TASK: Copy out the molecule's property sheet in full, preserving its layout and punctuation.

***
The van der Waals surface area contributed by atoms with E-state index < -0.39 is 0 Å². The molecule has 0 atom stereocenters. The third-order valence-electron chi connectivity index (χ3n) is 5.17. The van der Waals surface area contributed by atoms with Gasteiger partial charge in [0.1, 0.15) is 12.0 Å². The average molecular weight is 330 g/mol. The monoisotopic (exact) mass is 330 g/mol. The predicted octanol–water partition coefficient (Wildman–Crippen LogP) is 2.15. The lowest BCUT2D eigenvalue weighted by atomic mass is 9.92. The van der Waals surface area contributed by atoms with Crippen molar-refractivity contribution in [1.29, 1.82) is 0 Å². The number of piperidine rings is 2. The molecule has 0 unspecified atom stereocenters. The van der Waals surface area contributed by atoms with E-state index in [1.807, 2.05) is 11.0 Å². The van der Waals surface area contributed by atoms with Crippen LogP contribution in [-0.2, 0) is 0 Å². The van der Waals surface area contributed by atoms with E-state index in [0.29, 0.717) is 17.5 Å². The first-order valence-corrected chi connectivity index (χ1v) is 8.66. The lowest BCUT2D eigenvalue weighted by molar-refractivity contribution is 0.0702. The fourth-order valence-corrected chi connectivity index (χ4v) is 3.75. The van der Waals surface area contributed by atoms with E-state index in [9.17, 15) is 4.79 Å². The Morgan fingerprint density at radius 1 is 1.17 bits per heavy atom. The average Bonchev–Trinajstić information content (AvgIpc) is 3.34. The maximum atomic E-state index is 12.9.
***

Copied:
The van der Waals surface area contributed by atoms with E-state index < -0.39 is 0 Å². The molecule has 0 atom stereocenters. The third-order valence-electron chi connectivity index (χ3n) is 5.17. The van der Waals surface area contributed by atoms with Gasteiger partial charge in [0.1, 0.15) is 12.0 Å². The average molecular weight is 330 g/mol. The monoisotopic (exact) mass is 330 g/mol. The predicted octanol–water partition coefficient (Wildman–Crippen LogP) is 2.15. The lowest BCUT2D eigenvalue weighted by atomic mass is 9.92. The van der Waals surface area contributed by atoms with Crippen molar-refractivity contribution in [1.29, 1.82) is 0 Å². The number of piperidine rings is 2. The molecule has 0 unspecified atom stereocenters. The van der Waals surface area contributed by atoms with E-state index in [1.807, 2.05) is 11.0 Å². The van der Waals surface area contributed by atoms with Crippen LogP contribution in [-0.2, 0) is 0 Å². The van der Waals surface area contributed by atoms with E-state index in [0.29, 0.717) is 17.5 Å². The first-order valence-corrected chi connectivity index (χ1v) is 8.66. The lowest BCUT2D eigenvalue weighted by molar-refractivity contribution is 0.0702. The fourth-order valence-corrected chi connectivity index (χ4v) is 3.75. The van der Waals surface area contributed by atoms with E-state index in [9.17, 15) is 4.79 Å². The Morgan fingerprint density at radius 1 is 1.17 bits per heavy atom. The average Bonchev–Trinajstić information content (AvgIpc) is 3.34. The maximum atomic E-state index is 12.9.